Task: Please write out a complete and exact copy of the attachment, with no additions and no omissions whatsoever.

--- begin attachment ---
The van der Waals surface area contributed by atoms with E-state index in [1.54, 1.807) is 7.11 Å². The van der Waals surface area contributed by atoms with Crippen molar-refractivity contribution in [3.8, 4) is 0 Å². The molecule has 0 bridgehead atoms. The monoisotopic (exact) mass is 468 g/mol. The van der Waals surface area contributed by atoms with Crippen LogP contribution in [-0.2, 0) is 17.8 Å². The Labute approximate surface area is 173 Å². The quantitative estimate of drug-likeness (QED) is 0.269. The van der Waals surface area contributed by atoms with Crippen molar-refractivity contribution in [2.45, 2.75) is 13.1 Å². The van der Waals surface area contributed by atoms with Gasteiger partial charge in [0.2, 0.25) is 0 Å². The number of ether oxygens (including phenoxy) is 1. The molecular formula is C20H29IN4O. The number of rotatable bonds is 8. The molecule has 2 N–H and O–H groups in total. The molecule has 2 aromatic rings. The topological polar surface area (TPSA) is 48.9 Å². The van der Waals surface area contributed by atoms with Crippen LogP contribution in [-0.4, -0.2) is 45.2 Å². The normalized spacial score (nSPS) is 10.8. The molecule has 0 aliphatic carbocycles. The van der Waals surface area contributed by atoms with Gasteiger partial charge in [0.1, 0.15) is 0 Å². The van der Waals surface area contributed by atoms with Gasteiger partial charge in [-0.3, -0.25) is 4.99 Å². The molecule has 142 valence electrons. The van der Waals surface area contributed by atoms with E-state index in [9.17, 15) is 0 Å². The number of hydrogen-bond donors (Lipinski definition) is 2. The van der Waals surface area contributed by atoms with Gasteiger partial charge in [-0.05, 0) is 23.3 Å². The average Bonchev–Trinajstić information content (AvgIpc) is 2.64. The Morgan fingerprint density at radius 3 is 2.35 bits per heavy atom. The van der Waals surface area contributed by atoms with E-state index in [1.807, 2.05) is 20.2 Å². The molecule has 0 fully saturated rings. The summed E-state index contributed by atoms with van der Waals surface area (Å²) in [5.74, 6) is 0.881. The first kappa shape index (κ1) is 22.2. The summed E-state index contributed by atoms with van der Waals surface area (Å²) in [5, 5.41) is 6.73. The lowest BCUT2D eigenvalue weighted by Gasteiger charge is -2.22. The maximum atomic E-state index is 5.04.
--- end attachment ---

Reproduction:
The van der Waals surface area contributed by atoms with E-state index in [1.54, 1.807) is 7.11 Å². The van der Waals surface area contributed by atoms with Crippen molar-refractivity contribution in [3.8, 4) is 0 Å². The molecule has 0 bridgehead atoms. The monoisotopic (exact) mass is 468 g/mol. The van der Waals surface area contributed by atoms with Crippen LogP contribution in [-0.2, 0) is 17.8 Å². The Labute approximate surface area is 173 Å². The quantitative estimate of drug-likeness (QED) is 0.269. The van der Waals surface area contributed by atoms with Crippen molar-refractivity contribution in [2.45, 2.75) is 13.1 Å². The van der Waals surface area contributed by atoms with Gasteiger partial charge in [0.2, 0.25) is 0 Å². The number of ether oxygens (including phenoxy) is 1. The molecular formula is C20H29IN4O. The number of rotatable bonds is 8. The molecule has 2 N–H and O–H groups in total. The molecule has 2 aromatic rings. The topological polar surface area (TPSA) is 48.9 Å². The van der Waals surface area contributed by atoms with Crippen LogP contribution in [-0.4, -0.2) is 45.2 Å². The normalized spacial score (nSPS) is 10.8. The molecule has 0 aliphatic carbocycles. The van der Waals surface area contributed by atoms with Gasteiger partial charge in [0.1, 0.15) is 0 Å². The van der Waals surface area contributed by atoms with Gasteiger partial charge in [-0.3, -0.25) is 4.99 Å². The molecule has 142 valence electrons. The van der Waals surface area contributed by atoms with E-state index in [9.17, 15) is 0 Å². The number of hydrogen-bond donors (Lipinski definition) is 2. The van der Waals surface area contributed by atoms with Gasteiger partial charge in [-0.05, 0) is 23.3 Å². The average Bonchev–Trinajstić information content (AvgIpc) is 2.64. The Morgan fingerprint density at radius 3 is 2.35 bits per heavy atom. The van der Waals surface area contributed by atoms with E-state index in [1.807, 2.05) is 20.2 Å². The molecule has 0 fully saturated rings. The summed E-state index contributed by atoms with van der Waals surface area (Å²) in [5.74, 6) is 0.881. The first kappa shape index (κ1) is 22.2. The summed E-state index contributed by atoms with van der Waals surface area (Å²) in [5, 5.41) is 6.73. The lowest BCUT2D eigenvalue weighted by Gasteiger charge is -2.22. The maximum atomic E-state index is 5.04.